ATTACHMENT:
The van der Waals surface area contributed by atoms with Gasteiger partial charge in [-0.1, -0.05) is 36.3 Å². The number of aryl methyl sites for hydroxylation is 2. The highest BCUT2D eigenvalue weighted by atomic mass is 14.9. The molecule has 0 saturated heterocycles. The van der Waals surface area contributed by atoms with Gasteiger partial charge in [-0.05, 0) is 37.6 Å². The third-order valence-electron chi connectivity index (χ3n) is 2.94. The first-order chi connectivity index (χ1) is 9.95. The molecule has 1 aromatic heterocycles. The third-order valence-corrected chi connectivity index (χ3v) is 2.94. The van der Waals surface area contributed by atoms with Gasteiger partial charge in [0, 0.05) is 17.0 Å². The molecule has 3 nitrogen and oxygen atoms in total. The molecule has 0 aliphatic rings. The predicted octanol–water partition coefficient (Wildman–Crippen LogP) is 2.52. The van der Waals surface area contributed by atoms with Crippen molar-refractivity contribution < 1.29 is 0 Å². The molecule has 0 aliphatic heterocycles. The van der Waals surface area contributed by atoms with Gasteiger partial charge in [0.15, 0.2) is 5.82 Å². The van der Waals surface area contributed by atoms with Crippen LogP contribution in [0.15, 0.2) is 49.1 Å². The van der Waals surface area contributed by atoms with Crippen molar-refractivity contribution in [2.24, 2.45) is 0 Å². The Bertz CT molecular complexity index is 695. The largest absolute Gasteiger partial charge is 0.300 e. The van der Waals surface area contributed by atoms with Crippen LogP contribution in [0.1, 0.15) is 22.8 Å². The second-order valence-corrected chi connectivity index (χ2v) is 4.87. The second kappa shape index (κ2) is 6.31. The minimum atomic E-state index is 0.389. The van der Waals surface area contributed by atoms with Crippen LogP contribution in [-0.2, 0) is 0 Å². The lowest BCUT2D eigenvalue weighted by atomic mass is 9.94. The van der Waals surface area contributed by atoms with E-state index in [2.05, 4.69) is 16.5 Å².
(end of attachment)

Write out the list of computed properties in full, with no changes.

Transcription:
The van der Waals surface area contributed by atoms with Gasteiger partial charge in [-0.1, -0.05) is 36.3 Å². The number of aryl methyl sites for hydroxylation is 2. The highest BCUT2D eigenvalue weighted by atomic mass is 14.9. The molecule has 0 saturated heterocycles. The van der Waals surface area contributed by atoms with Gasteiger partial charge in [-0.05, 0) is 37.6 Å². The third-order valence-electron chi connectivity index (χ3n) is 2.94. The first-order chi connectivity index (χ1) is 9.95. The molecule has 1 aromatic heterocycles. The third-order valence-corrected chi connectivity index (χ3v) is 2.94. The van der Waals surface area contributed by atoms with Gasteiger partial charge in [0, 0.05) is 17.0 Å². The molecule has 3 nitrogen and oxygen atoms in total. The molecule has 0 aliphatic rings. The predicted octanol–water partition coefficient (Wildman–Crippen LogP) is 2.52. The van der Waals surface area contributed by atoms with Crippen molar-refractivity contribution < 1.29 is 0 Å². The molecule has 0 aliphatic heterocycles. The van der Waals surface area contributed by atoms with Gasteiger partial charge in [0.15, 0.2) is 5.82 Å². The van der Waals surface area contributed by atoms with Crippen LogP contribution in [0.15, 0.2) is 49.1 Å². The van der Waals surface area contributed by atoms with Crippen molar-refractivity contribution in [2.24, 2.45) is 0 Å². The Bertz CT molecular complexity index is 695. The largest absolute Gasteiger partial charge is 0.300 e. The van der Waals surface area contributed by atoms with Crippen LogP contribution in [0.1, 0.15) is 22.8 Å². The second-order valence-corrected chi connectivity index (χ2v) is 4.87. The second kappa shape index (κ2) is 6.31. The minimum atomic E-state index is 0.389. The van der Waals surface area contributed by atoms with Crippen LogP contribution in [-0.2, 0) is 0 Å². The lowest BCUT2D eigenvalue weighted by atomic mass is 9.94. The van der Waals surface area contributed by atoms with E-state index in [2.05, 4.69) is 16.5 Å².